It is critical that you educate your staff about the risks of BEC and discuss ways to avoid putting the trustee operation at risk, including such common sense things as: (1) not posting any information about the work of the trustee’s office on social media; (2) not clicking on links or files in unsolicited emails or text messages asking for updated payment or routing information; (3) carefully examining email addresses and URLs to ensure they are correct; (4) following policies on what can and cannot be downloaded on office computers; (5) being careful with emails that are forwarded with links or attachments; and (6) never emailing wire transfer or electronic payment instructions or acting upon them without first verifying the identity of the sender by phone or in person.

Responding to Email Compromise Schemes

If your trustee operation is affected by an email compromise scheme, you should immediately notify the U.S. Trustee and contact the bank where your bankruptcy estate funds are held to request that they contact the financial institution where the funds were sent, if known. You also should (1) notify your software vendor, local law enforcement and local FBI field office to report the crime (and may want to file a complaint with the FBI’s Internet Crime Complaint Center); (2) contact your insurance carrier, if appropriate, to file a claim and take whatever other appropriate measures are necessary to recover the funds; and (3) if it is determined that there was a potential or actual a loss of data and PII, promptly determine the appropriate course of action and the level of notification required under applicable law to those individuals whose PII may have been disclosed, the resources needed to address the issues and appropriate remedial actions.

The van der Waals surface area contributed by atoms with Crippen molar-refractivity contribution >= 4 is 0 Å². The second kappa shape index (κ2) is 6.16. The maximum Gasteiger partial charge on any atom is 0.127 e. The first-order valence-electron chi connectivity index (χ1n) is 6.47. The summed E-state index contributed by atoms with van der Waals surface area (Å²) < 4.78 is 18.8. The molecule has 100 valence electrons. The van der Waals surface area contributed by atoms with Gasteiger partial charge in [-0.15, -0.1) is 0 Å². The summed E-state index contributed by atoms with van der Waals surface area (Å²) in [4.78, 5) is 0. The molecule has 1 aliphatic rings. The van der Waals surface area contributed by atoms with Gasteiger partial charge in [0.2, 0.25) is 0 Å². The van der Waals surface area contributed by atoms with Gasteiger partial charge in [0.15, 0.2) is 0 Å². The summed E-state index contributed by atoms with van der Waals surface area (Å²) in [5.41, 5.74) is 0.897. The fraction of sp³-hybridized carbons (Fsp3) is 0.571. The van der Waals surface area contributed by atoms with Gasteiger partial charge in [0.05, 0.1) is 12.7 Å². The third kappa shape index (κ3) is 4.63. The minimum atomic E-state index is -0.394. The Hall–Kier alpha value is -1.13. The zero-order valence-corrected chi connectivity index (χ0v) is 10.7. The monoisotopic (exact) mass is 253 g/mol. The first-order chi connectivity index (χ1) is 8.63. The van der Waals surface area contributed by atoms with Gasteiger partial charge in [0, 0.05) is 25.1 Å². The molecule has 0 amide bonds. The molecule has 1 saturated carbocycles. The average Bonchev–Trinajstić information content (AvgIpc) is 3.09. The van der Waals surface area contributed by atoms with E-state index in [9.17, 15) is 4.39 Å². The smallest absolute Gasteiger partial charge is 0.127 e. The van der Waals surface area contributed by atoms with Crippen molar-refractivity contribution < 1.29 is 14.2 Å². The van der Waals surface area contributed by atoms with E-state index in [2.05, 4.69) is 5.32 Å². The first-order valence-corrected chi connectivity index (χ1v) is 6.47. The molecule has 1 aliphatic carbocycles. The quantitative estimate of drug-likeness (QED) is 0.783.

Reducing the Threat of Cyber Fraud

Although cyber fraud is not a new problem, the pandemic and the move to a higher percentage of employees working remotely has greatly increased the risk of becoming a victim of a cyber fraud. Accordingly, it is recommended that all trustees take the following steps to help minimize the threat of harm.

  1. Keep all operating systems, web browsers, software and other applications current. It is also important to use up-to-date antivirus software.
  2. Follow password best practices, such as never revealing passwords to others, using different passwords for different accounts, utilizing lengthy and complex passwords, using multi-factor authentication wherever possible and considering utilizing a password manager (already available on Android and Apple devices).